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Events

1990s: A new leader and a devastating flood

February 15, 2010

As part of the Founders Day celebration on Feb. 11, a decade-by-decade overview of the history of the university continues. The 1990s brought Colorado State University a new leader with plans to spread the institution's land-grant mission and a devastating tragedy that left the Fort Collins community in ruins.

Albert C. Yates was named the 12th president of Colorado State University in 1991.

New president

President Albert C. Yates was named the 12th leader of the university in 1991. He hoped to put a new emphasis on undergraduate teaching as well as the outreach arms of the university, balancing these elements with the highly acclaimed research already occurring at CSU.

To accomplish his goal, President Yates appointed a Commission on the Undergraduate Experience to restructure both classroom and extracurricular experiences of undergraduate students, keeping up with the changing environment and needs of the higher-education crowd.

Campus makeover

The 1990s served a makeover period for the campus with restorative work taking place on the Morgan Library, Lory Student Center, Rockwell Hall, and the Engineering Building. President Yates assisted in the purchase of the old Fort Collins High School with hopes to remodel the building and called for additional landscaping and outdoor lighting fixtures to be installed throughout the growing campus.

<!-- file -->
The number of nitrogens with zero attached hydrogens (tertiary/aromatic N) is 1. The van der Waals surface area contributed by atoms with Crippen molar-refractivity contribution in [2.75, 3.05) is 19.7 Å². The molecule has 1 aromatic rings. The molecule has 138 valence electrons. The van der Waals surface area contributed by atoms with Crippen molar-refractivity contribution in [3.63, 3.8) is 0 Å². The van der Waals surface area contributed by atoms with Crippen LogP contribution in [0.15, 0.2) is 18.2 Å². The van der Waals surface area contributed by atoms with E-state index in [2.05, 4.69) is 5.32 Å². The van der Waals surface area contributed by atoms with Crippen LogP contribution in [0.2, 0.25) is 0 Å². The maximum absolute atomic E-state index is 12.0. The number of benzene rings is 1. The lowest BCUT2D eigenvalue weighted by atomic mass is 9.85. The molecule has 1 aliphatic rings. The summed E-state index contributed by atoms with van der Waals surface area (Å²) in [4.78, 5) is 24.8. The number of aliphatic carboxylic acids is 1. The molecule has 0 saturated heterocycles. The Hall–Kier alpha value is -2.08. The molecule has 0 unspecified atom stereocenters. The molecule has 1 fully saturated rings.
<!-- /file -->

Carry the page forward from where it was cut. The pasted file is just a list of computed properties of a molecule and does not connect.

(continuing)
The Flood of ’97

Morgan Library's western exterior after the flood on July 29, 1997.

In July 1997, Fort Collins experienced heavy downpours of rain totaling 20-inches in less than 48-hours. Spring Creek’s banks swelled sending muddy, debris ridden water down College Avenue toward unsuspecting residents.

The Lory Student Center’s bottom floor completely flooded after the rising Lagoon waters burst through the basement’s glass windows. The Ramskeller, Bookstore, and Student Media offices were destroyed by 6-feet of standing water.

The library, currently undergoing major renovations, experienced severe damage. The building’s foundation exploded and walls covered in new windows caved from the force of over 8-feet of flood waters. Before the tropical force rains ended, Colorado State suffered millions of dollars in damage to campus property.

The Spring Creek Flood of ’97 united the Colorado State and Fort Collins communities together, in an effort to rebuild the university as the turn of the century approached.

Written by Sarah Gianti, CSU Department of Public Relations Intern, Journalism and Technical Communications ‘10.